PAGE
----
[Histonet] RE: Dulbecco's PBS

From:"Johnson, Teri"

D. Garcia,

You asked:
1)  Does it matter whether one uses PBS with or without Mg and Ca for immunos?  I have always done it with PBS without Mg and Ca, and have never heard of anyone doing it with Mg and Ca, but have recently encountered a scenario in which this was the only PBS available.  Wondering whether this will make a difference in my staining.

I don't know, I've never used Dulbecco's PBS. Gayle Callis uses this, perhaps she can address this point.

2)  Can anyone explain the need for dehydrating and defatting slides (after using such substrates as DAB for color development) before coverslipping?  Aside from the obvious that the sections look pretty crappy without these steps, can anyone explain the science behind this?

I don't think there is really anything scientific about this practice. At this point we are not using alcohol and xylene to defat the slides. I think it's more that after counterstaining, the slides are in water and water is incompatible with xylene or toluene based mounting media. Therefore, we dehydrate into graded alcohols. Xylene is used as the intermediary step when the mountant is incompatible with alcohol, and the slides are coverslipped wet from this reagent. Surgipath has an mounting medium, Clearium, that you can coverslip from alcohol.

While it is possible to air dry the slides after the water rinses after hematoxylin (or other) counterstain, and dry coverslip them using permanent mounting medium, we routinely dehydrate, clear and mount to coverslip H&Es and other histochemical stains. Why should we treat the immunostained slides differently? (Unless, of course, the chromogen is soluble in organic solvents.)

It is possible there are imaging issues that might crop up by coverslipping air-dried slides, but I'm personally not aware of any.

3)  Because my tissue is perfused, I typically store the brains in 30% sucrose (with a little bit of sodium azide) in 4 degrees, until I am ready to cut the blocks.  At this point, brains are usually frozen in the cryostat just before cutting 40um thick sections.  I have obtained wonderful staining and morphology with this technique, however I have been recently advised to store the brains embedded in OCT (or similar) in a -20 degree =66reezer, rather than in 4 degrees.  I am skeptical and concerned that this will damage the morphology and produce that "swiss cheese" freezer artifact (you know, where there are all these holes in the tissue?)  Can anyone provide any advice, insight as to the benefits and drawbacks to either/both of these methods?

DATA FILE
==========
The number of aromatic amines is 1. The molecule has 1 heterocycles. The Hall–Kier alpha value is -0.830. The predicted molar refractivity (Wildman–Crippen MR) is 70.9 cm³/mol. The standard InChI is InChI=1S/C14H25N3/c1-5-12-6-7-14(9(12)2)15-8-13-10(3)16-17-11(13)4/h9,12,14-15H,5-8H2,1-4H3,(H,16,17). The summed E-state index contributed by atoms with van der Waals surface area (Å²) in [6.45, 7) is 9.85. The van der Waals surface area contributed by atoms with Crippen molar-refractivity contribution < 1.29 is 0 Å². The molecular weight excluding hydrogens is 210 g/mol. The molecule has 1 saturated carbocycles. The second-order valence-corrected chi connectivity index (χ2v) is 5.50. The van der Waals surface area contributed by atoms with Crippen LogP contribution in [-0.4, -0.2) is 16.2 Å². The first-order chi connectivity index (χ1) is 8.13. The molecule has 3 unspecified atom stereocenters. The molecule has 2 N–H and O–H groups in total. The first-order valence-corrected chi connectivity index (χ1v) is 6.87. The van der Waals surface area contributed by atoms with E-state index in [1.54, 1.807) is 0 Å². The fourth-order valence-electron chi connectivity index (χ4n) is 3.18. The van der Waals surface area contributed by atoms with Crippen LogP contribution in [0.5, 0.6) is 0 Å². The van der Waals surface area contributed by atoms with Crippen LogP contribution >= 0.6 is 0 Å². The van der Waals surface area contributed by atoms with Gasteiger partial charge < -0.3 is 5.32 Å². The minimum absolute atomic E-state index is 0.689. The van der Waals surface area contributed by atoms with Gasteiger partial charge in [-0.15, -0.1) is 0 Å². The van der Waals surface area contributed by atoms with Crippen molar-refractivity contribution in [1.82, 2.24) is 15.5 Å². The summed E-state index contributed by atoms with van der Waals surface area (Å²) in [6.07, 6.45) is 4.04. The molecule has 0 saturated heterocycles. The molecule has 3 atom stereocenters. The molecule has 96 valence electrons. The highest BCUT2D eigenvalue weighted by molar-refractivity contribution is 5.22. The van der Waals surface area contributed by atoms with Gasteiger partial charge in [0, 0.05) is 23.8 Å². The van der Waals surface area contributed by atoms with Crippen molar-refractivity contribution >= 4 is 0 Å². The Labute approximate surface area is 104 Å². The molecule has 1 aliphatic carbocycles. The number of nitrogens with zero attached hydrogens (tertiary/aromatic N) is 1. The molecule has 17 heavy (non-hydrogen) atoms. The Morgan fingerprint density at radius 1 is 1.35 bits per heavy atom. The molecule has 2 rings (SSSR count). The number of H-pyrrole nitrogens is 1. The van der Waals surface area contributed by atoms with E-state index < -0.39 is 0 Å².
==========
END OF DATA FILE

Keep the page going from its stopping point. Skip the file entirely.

If you snap-freeze your samples and store them properly in a -20 (or -80) degree C freezer that is not self-defrosting, your samples will be fine. The freezer artifact would come from improper snap freezing, or repeated freeze/thaw cycles upon storage. I have found that samples stored long term in -80 may be more difficult to section. While it doesn't damage the sample, it does change it's sectioning characteristics as compared to samples stored at -20.

It would be my preference to store them long term frozen in OCT than in an aqueous solution. Although your tissue is perfusion fixed, it may still be possible to reverse the aldehyde cross-links with long term storage in aqueous solutions. I don't know for sure if the sucrose blocks that possibility or eventuality, and because I don't know that, I'd rather be safe than introduce another variable into a research hypothesis. Do you know for sure there is no difference if you store Sample A for 2 weeks in sucrose in the fridge, and when you repeat the experiment with Sample B (which was harvested at the same time as sample A), it has been stored in the fridge for an addition week (or two or three), etc.? How long do you store them in the refrigerator? You don't mention this.

I would worry about solubility of certain antigens or proteins as time in storage was increased. Again, I have no evidence to suggest it happens, as proving that for particular antigens or proteins is a research experiment in itself. Our responsibility to the researchers here is to preserve the integrity of their sample and not introduce variables from sample to sample as much as possible. The best way to accomplish that is to treat all samples the same, and our practice is to freeze them after storage in 30% sucrose after 24 hours.

My first thought about storage in 30% sucrose was microbial growth, but I see you use sodium azide in your solution. Have you seen any evidence sodium azide remains in your sample, possibly inhibiting HRP in your subsequent immunostaining?

Best wishes,

Teri Johnson
Stowers Institute for Medical Research
Kansas City, MO 64110




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